Resolutions are not magic bullets, nor is their content set in stone. Moving forward with IUCN action, in support of environmental defenders requires cool pragmatism about the potential and limitations of resolutions and Union action. The current draft motion suggests strengthening knowledge, but also reviewing the existing programme in order to develop an “IUCN policy and action plan on environmental human rights defenders and whistleblowers”, among other things, and to allow for dialogue and independent fact- finding with state members.
As a recent meeting of researchers, defenders and civil society organisations in Geneva demonstrated (Figure 1) (Larsen & Lador, 2021), there is no reason to reinvent the wheel, but rather to benefit from the multiple initiatives in the making promoted by both environmentalists and the human rights community, including defenders themselves (Environment-rights.org, 2020) As the human rights community is being mobilised, notably through a recently adopted resolution, Human Rights Council (HRC) 40/11 (RightDocs, 2019), there are also multiple obstacles to a full-blown environmental human rights and conservation alliance. Many conservation actors do not necessarily associate themselves with human rights, and some, indeed, may directly oppose being associated with human rights in public, let alone being classified as an environmental human rights defender. 31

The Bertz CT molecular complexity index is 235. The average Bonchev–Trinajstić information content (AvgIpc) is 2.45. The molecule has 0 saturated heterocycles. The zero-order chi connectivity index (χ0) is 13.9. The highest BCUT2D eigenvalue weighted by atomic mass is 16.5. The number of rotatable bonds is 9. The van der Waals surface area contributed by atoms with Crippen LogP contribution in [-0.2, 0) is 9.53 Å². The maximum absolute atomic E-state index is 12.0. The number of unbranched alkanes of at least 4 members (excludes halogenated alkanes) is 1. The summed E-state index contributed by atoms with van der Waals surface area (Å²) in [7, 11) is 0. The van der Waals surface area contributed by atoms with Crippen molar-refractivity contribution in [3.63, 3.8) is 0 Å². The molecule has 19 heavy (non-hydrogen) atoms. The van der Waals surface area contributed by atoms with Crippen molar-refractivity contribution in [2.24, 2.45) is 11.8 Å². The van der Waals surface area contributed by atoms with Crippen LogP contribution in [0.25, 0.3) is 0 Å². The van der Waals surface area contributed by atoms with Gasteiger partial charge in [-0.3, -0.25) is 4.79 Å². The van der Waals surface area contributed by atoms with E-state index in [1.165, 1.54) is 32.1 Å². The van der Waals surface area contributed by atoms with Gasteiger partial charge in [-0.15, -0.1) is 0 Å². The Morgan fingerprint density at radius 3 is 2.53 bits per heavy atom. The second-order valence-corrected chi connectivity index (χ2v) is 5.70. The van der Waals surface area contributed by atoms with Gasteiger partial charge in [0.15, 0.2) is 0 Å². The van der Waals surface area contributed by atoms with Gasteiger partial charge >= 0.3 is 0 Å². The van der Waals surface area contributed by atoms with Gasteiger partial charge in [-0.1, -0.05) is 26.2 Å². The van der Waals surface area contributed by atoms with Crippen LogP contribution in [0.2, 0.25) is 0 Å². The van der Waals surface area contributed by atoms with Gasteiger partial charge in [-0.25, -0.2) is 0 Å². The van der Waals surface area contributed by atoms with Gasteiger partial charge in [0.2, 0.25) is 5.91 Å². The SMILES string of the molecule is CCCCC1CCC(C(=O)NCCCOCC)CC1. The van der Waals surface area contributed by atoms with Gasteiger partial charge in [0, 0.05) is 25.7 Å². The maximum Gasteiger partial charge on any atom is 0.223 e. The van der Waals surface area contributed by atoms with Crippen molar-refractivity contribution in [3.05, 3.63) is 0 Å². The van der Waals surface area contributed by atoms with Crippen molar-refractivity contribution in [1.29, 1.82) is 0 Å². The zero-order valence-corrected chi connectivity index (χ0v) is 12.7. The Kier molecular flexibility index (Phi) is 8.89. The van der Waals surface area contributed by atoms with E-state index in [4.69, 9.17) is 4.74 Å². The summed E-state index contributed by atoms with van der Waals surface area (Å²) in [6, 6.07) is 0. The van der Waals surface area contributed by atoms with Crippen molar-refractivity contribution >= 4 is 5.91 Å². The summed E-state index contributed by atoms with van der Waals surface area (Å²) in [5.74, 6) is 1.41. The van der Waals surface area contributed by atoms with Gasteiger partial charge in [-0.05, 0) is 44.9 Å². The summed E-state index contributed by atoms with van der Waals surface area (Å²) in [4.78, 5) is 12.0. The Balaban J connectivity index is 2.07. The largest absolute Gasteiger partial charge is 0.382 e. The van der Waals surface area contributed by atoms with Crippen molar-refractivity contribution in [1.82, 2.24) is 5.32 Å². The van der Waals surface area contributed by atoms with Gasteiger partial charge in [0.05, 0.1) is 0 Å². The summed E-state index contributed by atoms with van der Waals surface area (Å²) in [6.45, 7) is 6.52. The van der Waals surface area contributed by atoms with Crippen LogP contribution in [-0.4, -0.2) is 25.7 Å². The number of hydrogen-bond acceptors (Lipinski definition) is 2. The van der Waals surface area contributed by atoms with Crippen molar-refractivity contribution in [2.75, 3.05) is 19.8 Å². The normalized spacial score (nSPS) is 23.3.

This is, for example, the case in countries where raising environmental concerns is considered acceptable, but invoking human rights discourse and claims is not. Self- identification as an activist, defender, conservationist, or professional varies over time, space and even individual careers. This does not make human rights irrelevant to the conservation world. On the contrary, it must prompt careful thinking about how best to reach a potentially large group of environmental defenders far from the radars of
mainstream human rights monitoring. IUCN is not only in a privileged position to reach such actors, but a critical space and network that conservation actors can access. UNEP and other international organisations are stepping up action in support of defenders.
Responding to the needs and rights of environmental defenders is today an urgent testing ground for IUCN to mobilise its convening power of government and NGO membership for those most in need.
29) For more on the political dimensions of environmental defender issues, see Middeldorp & Le Billon (2019).
30) Mongabay, the on-line website for primarily environmental justice news, runs a series entitled, “Endangered Environmentalists” (Mongabay, 2021).
31) On some of the more political dimensions of environmental defender issues, see Middeldorp & Le Billon (2019).